From Mambo to Hip Hop is a great example of superb documentary storytelling, at its best. The director, Henry Chalfant, takes great look at the changing face of the diverse South Bronx, and how it is incomparable to any other neighborhood - it is truly one of a kind. We see the up-and-coming years of the mambo, beautifully presented through interviews, grainy footage of fiery dancers, and what the dance and music truly mean to those for whom it bares special significance. We see the early break dancers, the Zulu Nation participants who first got a taste of hip hop, break dancing and record scratching in the 1970s. Deejay Charlie Chase (Wild Style) provides us with some of the strongest insight into how he broke into the record spinning role, in an African American dominated subculture, as someone of Puerto Rican descent. He decided to choose a culturally neutral name, in an effort not to alienate his audience.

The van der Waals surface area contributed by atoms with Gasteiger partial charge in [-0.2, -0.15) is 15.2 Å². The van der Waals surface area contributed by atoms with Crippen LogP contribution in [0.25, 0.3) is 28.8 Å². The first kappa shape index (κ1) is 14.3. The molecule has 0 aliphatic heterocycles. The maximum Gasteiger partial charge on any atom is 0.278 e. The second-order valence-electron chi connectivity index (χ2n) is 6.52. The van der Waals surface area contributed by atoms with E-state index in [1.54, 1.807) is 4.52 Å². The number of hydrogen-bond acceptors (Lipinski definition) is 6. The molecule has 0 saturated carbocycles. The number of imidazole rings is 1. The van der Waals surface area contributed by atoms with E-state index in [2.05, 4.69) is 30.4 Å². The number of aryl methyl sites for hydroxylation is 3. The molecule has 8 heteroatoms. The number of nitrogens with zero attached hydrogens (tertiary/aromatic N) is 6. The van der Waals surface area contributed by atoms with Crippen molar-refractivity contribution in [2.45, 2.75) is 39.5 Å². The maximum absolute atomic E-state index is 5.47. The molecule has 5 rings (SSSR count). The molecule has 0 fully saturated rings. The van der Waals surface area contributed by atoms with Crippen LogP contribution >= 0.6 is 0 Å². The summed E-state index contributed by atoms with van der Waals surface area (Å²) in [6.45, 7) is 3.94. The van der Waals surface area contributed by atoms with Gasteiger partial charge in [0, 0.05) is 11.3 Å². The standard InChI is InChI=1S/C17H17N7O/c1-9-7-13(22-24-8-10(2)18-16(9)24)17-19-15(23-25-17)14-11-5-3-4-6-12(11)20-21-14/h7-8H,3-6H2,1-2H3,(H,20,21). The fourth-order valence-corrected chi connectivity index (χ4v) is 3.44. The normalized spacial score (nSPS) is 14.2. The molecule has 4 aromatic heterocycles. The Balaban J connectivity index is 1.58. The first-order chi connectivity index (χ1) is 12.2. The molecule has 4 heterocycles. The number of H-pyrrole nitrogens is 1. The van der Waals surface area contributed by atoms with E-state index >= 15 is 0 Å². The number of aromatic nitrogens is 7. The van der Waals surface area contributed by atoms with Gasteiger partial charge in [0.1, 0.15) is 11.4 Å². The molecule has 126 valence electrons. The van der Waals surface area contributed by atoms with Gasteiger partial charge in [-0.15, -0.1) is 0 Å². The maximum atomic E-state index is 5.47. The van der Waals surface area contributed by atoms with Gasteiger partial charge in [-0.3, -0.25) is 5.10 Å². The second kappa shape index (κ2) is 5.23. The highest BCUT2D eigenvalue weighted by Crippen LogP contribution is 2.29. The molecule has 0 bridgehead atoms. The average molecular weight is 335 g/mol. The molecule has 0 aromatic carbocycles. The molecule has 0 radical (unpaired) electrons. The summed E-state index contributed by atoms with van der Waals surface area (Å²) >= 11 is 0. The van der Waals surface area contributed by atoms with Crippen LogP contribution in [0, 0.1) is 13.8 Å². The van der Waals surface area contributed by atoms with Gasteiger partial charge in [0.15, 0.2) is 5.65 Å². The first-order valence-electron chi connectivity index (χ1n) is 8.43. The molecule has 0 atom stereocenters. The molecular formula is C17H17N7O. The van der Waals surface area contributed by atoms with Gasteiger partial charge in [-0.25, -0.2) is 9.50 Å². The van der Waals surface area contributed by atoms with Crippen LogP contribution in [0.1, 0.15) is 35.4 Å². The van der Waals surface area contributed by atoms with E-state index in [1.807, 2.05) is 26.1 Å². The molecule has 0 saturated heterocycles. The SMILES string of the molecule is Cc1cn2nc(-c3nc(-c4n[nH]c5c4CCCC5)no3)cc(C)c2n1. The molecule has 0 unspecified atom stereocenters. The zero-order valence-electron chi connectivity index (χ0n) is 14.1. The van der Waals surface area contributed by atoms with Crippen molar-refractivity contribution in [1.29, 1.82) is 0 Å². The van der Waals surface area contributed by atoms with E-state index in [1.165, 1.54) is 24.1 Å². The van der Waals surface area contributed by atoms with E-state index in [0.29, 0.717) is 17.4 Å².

I love the flavor, here, the footage, the music and how we are educated, here. I plan to visit that community, some day - good film to cut your teeth on. Brilliant, even.